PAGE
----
Trafficked women in suburbia are offered up for sex in ads on Internet sites. They often work in brothels advertised as "massage parlors."
Those parlors are everywhere, Keisel said. "They are in every suburb. I would say they cater to more of the suburban communities."
A survey her program conducted three years ago found about 525 massage businesses operated in New Jersey as fronts for brothels. The businesses were, Keisel said, "very discreet, operating in extremely affluent suburbs."
In Delaware County, Assistant District Attorney Pearl H. Kim is chief of the human-trafficking unit. Kim prosecuted what is believed to be the first case in the state to fall under Pennsylvania's 2006 antitrafficking law.
The investigation began when a local child-advocacy group told county detectives about a personal ad featuring an underage girl.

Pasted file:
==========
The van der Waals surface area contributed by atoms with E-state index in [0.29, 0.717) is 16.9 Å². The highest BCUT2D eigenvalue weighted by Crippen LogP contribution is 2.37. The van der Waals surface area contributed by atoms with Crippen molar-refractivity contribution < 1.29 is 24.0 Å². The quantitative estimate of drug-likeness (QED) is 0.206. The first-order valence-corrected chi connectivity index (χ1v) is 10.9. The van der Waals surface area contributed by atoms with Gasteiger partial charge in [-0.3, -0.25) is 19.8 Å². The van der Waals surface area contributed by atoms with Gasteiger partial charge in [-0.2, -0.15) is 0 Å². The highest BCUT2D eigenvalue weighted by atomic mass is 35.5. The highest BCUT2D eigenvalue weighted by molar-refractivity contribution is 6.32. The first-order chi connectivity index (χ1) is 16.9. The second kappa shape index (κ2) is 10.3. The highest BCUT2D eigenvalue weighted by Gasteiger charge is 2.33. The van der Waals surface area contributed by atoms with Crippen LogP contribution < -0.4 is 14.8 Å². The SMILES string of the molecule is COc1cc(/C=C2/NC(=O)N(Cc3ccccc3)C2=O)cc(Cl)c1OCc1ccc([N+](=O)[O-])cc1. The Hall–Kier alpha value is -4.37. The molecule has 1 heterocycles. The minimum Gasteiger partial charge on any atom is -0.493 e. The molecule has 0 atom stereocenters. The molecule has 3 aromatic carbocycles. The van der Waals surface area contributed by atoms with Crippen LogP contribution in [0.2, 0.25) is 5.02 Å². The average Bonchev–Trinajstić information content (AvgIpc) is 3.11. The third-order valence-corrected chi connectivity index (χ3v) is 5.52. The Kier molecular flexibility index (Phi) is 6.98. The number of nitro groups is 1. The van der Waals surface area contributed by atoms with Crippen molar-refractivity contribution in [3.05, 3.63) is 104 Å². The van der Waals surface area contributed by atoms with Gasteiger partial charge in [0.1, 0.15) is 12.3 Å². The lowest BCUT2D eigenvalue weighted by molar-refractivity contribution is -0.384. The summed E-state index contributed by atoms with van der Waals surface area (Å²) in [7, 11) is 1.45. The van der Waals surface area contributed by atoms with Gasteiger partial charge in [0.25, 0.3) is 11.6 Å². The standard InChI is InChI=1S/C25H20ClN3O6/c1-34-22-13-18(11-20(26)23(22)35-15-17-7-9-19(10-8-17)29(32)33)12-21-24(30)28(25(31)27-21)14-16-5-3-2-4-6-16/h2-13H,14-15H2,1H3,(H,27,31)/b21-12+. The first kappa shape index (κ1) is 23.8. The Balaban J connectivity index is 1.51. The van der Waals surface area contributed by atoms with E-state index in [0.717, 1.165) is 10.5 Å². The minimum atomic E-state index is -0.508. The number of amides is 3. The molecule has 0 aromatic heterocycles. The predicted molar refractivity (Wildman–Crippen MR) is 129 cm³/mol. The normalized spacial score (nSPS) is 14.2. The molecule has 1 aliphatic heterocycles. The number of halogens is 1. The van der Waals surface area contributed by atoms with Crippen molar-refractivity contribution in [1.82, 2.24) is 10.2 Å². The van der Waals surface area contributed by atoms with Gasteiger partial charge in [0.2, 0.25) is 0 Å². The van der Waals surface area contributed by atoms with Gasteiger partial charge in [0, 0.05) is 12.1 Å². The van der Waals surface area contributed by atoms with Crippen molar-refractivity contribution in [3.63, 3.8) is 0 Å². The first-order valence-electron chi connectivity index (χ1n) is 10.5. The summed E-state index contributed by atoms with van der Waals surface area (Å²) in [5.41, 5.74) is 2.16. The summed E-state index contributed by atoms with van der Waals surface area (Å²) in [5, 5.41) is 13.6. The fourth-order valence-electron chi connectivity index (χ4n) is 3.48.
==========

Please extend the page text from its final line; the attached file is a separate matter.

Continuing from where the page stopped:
In that case, Deryck Alston and Amanda Scott, both of Collingdale, pleaded guilty in 2012 to offenses related to trafficking of persons.
In South Jersey, Holly Austin Smith didn't know she was walking toward the world of human trafficking when, at 14, a man in a mall motioned for her to come near.
"I felt very special that he pointed me out of the crowd," Smith, now 35, said last week. "My friends were kind of moving on without me and I wasn't dealing with that very well. I also wanted a boyfriend but couldn't get a boyfriend."
So she walked over to the stranger, who she guessed was in his 20s, they began calling each other, and then she ran away with him.
Once she did, his demeanor turned cold, and within a month, Smith was taken to Atlantic City's "kiddie track," where she was forced to sell herself multiple times in 36 hours. Her escape came when police arrested her.
That's how trafficked children can be victimized twice - by the traffickers, and sometimes by being treated like criminals themselves.
Though any child in the sex industry is considered forced into it, prosecutors must prove that adults suspected of being trafficked faced force, fraud, or coercion, said Rosemarie Vesci, a special agent in the FBI's Philadelphia office.